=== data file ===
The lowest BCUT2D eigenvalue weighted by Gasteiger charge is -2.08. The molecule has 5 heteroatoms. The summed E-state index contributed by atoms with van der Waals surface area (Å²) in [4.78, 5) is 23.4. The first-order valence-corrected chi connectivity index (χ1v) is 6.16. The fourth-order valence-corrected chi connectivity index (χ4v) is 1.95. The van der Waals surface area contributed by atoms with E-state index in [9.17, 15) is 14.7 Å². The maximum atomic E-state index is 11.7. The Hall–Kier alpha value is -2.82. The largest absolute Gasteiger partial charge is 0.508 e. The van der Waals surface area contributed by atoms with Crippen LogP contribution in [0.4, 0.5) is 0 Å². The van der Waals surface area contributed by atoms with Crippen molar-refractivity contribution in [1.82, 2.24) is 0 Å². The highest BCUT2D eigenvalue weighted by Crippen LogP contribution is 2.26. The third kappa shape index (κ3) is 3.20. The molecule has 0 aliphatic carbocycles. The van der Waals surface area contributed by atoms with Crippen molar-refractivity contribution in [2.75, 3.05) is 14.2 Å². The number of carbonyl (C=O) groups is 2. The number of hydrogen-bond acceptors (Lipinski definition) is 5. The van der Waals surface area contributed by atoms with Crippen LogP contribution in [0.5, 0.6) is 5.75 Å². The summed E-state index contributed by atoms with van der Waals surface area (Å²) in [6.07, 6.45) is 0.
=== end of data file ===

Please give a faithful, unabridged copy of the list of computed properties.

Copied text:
The lowest BCUT2D eigenvalue weighted by Gasteiger charge is -2.08. The molecule has 5 heteroatoms. The summed E-state index contributed by atoms with van der Waals surface area (Å²) in [4.78, 5) is 23.4. The first-order valence-corrected chi connectivity index (χ1v) is 6.16. The fourth-order valence-corrected chi connectivity index (χ4v) is 1.95. The van der Waals surface area contributed by atoms with E-state index in [9.17, 15) is 14.7 Å². The maximum atomic E-state index is 11.7. The Hall–Kier alpha value is -2.82. The largest absolute Gasteiger partial charge is 0.508 e. The van der Waals surface area contributed by atoms with Crippen LogP contribution in [0.4, 0.5) is 0 Å². The van der Waals surface area contributed by atoms with Crippen molar-refractivity contribution in [1.82, 2.24) is 0 Å². The highest BCUT2D eigenvalue weighted by Crippen LogP contribution is 2.26. The third kappa shape index (κ3) is 3.20. The molecule has 0 aliphatic carbocycles. The van der Waals surface area contributed by atoms with Crippen molar-refractivity contribution in [2.75, 3.05) is 14.2 Å². The number of carbonyl (C=O) groups is 2. The number of hydrogen-bond acceptors (Lipinski definition) is 5. The van der Waals surface area contributed by atoms with Crippen LogP contribution in [0.5, 0.6) is 5.75 Å². The summed E-state index contributed by atoms with van der Waals surface area (Å²) in [6.07, 6.45) is 0.